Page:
The Karate Kid

OF BONSAI AND BALANCE: THE HERO’S JOURNEY IN THE KARATE KID

Karate Kid

This article originally appeared in the Sept. 2012 issue of Paracinema Magazine.

“First learn stand, then learn fly.”

If there’s one overused approach to the academic examination of film it’s the application of Joseph Campbell’s monomyth. First presented by Campbell in his seminal 1949 book “The Hero With a Thousand Faces,” the idea of the monomyth (also known as The Hero’s Journey) explores our shared history and examines a common thread that appears in the nature of our different cultures. It presents a pattern in myths, legends, fairy tales, etc. in which the hero goes through specific stages to transform into an archetype. Campbell’s book looks at why/how this pattern naturally emerged out of different stories from all over the globe and traces it throughout history. Of course, the monomyth pattern existed long before Campbell laid it all out in “The Hero With a Thousand Faces” in works like “Beowulf” and “The Epic of Gilgamesh,” and that seemingly omnipresence of it is what makes the monomyth so damn interesting and important.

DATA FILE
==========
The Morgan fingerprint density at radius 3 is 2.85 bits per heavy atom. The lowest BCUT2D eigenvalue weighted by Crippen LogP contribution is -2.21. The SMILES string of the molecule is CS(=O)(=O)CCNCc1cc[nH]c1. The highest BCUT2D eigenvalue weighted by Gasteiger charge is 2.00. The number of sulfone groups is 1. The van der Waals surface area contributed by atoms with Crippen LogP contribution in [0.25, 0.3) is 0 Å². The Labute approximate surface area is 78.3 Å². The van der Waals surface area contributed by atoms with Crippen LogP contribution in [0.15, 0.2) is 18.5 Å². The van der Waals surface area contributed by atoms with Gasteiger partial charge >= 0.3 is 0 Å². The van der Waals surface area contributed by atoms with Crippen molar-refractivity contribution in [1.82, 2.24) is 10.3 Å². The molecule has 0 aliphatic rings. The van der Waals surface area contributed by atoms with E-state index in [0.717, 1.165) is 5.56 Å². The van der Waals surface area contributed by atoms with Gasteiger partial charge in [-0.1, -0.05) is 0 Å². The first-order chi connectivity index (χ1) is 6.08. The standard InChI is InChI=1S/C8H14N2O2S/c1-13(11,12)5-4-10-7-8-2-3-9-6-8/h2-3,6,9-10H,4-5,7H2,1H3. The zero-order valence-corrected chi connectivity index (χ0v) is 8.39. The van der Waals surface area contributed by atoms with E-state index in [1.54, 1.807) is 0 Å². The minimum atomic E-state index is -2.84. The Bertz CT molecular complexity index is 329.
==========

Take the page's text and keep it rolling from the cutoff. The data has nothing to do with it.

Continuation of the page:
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Of Bonsai and Balance in the New Paracinema Magazine!

The new issue of Paracinema Magazine is now available and I’ve got an article about The Karate Kid and Joseph Campbell’s monomyth in it!It’s not as boring as it sounds!

There are loads of other rad pieces in it, including ones about the subversive British horror and Coppola’s overshadowed masterpiece, The Conversation.

You can order the issue from the Paracinema website or from a few retailers. My MA friends can get it at Newbury Comics or the Red Lion Smoke Shop in Salem. My mom is super proud of me!